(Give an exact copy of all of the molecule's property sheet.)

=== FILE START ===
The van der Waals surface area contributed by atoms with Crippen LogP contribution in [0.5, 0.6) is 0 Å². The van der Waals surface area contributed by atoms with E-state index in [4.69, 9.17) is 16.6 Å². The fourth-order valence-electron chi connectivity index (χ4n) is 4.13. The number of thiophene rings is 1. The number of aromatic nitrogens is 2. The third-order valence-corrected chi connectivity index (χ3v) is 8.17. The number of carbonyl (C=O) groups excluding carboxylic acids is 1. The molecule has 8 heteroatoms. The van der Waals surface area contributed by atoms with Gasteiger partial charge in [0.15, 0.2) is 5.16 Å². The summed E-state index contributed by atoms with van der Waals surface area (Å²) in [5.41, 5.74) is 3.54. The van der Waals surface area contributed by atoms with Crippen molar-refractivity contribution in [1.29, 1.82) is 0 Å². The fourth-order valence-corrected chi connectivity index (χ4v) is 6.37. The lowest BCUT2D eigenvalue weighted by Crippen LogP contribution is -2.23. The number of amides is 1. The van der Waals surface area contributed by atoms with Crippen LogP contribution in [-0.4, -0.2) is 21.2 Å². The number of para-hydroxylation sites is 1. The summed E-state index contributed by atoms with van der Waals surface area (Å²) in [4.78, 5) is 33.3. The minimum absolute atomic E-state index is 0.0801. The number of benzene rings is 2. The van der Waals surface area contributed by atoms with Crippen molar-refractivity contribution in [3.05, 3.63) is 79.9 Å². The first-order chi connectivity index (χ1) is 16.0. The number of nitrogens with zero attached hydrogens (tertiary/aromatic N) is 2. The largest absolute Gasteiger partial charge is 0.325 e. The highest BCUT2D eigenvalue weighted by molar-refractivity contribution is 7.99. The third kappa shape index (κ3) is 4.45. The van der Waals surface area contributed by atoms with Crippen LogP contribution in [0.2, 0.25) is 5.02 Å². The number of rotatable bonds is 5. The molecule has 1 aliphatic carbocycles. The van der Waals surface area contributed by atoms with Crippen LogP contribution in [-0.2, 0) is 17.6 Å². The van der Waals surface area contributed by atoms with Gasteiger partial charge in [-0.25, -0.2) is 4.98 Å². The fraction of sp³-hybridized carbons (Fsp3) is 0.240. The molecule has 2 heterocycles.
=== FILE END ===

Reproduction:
The van der Waals surface area contributed by atoms with Crippen LogP contribution in [0.5, 0.6) is 0 Å². The van der Waals surface area contributed by atoms with E-state index in [4.69, 9.17) is 16.6 Å². The fourth-order valence-electron chi connectivity index (χ4n) is 4.13. The number of thiophene rings is 1. The number of aromatic nitrogens is 2. The third-order valence-corrected chi connectivity index (χ3v) is 8.17. The number of carbonyl (C=O) groups excluding carboxylic acids is 1. The molecule has 8 heteroatoms. The van der Waals surface area contributed by atoms with Gasteiger partial charge in [0.15, 0.2) is 5.16 Å². The summed E-state index contributed by atoms with van der Waals surface area (Å²) in [5.41, 5.74) is 3.54. The van der Waals surface area contributed by atoms with Crippen molar-refractivity contribution in [1.29, 1.82) is 0 Å². The fourth-order valence-corrected chi connectivity index (χ4v) is 6.37. The lowest BCUT2D eigenvalue weighted by Crippen LogP contribution is -2.23. The number of amides is 1. The van der Waals surface area contributed by atoms with Crippen LogP contribution in [-0.4, -0.2) is 21.2 Å². The number of para-hydroxylation sites is 1. The summed E-state index contributed by atoms with van der Waals surface area (Å²) in [4.78, 5) is 33.3. The minimum absolute atomic E-state index is 0.0801. The number of benzene rings is 2. The van der Waals surface area contributed by atoms with Crippen molar-refractivity contribution in [3.05, 3.63) is 79.9 Å². The first-order chi connectivity index (χ1) is 16.0. The number of nitrogens with zero attached hydrogens (tertiary/aromatic N) is 2. The largest absolute Gasteiger partial charge is 0.325 e. The highest BCUT2D eigenvalue weighted by molar-refractivity contribution is 7.99. The third kappa shape index (κ3) is 4.45. The van der Waals surface area contributed by atoms with Crippen LogP contribution in [0.2, 0.25) is 5.02 Å². The number of rotatable bonds is 5. The molecule has 1 aliphatic carbocycles. The van der Waals surface area contributed by atoms with Crippen LogP contribution in [-0.2, 0) is 17.6 Å². The van der Waals surface area contributed by atoms with Gasteiger partial charge in [-0.25, -0.2) is 4.98 Å². The fraction of sp³-hybridized carbons (Fsp3) is 0.240. The molecule has 2 heterocycles.